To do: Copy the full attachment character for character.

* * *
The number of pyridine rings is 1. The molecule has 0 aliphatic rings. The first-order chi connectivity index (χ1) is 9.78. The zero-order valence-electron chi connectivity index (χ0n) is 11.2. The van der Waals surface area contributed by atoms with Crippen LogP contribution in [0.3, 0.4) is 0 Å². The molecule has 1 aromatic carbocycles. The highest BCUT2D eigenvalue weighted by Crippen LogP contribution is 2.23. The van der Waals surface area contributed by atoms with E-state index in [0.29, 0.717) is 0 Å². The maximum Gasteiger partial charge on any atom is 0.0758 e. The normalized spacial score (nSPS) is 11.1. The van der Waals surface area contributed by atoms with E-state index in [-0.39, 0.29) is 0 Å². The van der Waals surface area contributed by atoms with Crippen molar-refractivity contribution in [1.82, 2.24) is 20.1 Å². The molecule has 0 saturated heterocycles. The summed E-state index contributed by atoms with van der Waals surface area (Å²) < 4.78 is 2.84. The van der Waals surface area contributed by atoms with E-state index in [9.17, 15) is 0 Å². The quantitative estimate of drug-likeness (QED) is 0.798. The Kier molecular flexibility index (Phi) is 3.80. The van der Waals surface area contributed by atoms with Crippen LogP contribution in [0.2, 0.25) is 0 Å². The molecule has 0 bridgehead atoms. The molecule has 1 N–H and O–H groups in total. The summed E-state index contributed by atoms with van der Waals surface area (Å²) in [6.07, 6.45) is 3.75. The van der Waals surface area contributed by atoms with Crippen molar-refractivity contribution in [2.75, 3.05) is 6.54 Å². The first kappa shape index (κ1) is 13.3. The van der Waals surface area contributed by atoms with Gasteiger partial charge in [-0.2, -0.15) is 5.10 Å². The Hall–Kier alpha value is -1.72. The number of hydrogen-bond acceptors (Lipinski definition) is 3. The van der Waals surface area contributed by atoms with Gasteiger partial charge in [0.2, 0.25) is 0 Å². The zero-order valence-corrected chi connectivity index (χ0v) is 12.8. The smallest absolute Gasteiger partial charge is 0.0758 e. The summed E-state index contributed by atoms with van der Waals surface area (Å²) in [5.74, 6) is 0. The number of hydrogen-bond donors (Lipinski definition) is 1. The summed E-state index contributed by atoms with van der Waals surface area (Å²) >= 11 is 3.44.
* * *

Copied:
The number of pyridine rings is 1. The molecule has 0 aliphatic rings. The first-order chi connectivity index (χ1) is 9.78. The zero-order valence-electron chi connectivity index (χ0n) is 11.2. The van der Waals surface area contributed by atoms with Crippen LogP contribution in [0.3, 0.4) is 0 Å². The molecule has 1 aromatic carbocycles. The highest BCUT2D eigenvalue weighted by Crippen LogP contribution is 2.23. The van der Waals surface area contributed by atoms with E-state index in [0.29, 0.717) is 0 Å². The maximum Gasteiger partial charge on any atom is 0.0758 e. The normalized spacial score (nSPS) is 11.1. The van der Waals surface area contributed by atoms with E-state index in [-0.39, 0.29) is 0 Å². The van der Waals surface area contributed by atoms with Crippen molar-refractivity contribution in [1.82, 2.24) is 20.1 Å². The molecule has 0 saturated heterocycles. The summed E-state index contributed by atoms with van der Waals surface area (Å²) < 4.78 is 2.84. The van der Waals surface area contributed by atoms with E-state index in [9.17, 15) is 0 Å². The quantitative estimate of drug-likeness (QED) is 0.798. The Kier molecular flexibility index (Phi) is 3.80. The van der Waals surface area contributed by atoms with Crippen LogP contribution in [0.2, 0.25) is 0 Å². The molecule has 0 bridgehead atoms. The molecule has 1 N–H and O–H groups in total. The summed E-state index contributed by atoms with van der Waals surface area (Å²) in [6.07, 6.45) is 3.75. The van der Waals surface area contributed by atoms with Crippen molar-refractivity contribution in [2.75, 3.05) is 6.54 Å². The first kappa shape index (κ1) is 13.3. The van der Waals surface area contributed by atoms with Gasteiger partial charge in [-0.2, -0.15) is 5.10 Å². The Hall–Kier alpha value is -1.72. The number of hydrogen-bond acceptors (Lipinski definition) is 3. The van der Waals surface area contributed by atoms with Gasteiger partial charge in [0.2, 0.25) is 0 Å². The zero-order valence-corrected chi connectivity index (χ0v) is 12.8. The smallest absolute Gasteiger partial charge is 0.0758 e. The summed E-state index contributed by atoms with van der Waals surface area (Å²) in [5.74, 6) is 0. The number of hydrogen-bond donors (Lipinski definition) is 1. The summed E-state index contributed by atoms with van der Waals surface area (Å²) >= 11 is 3.44.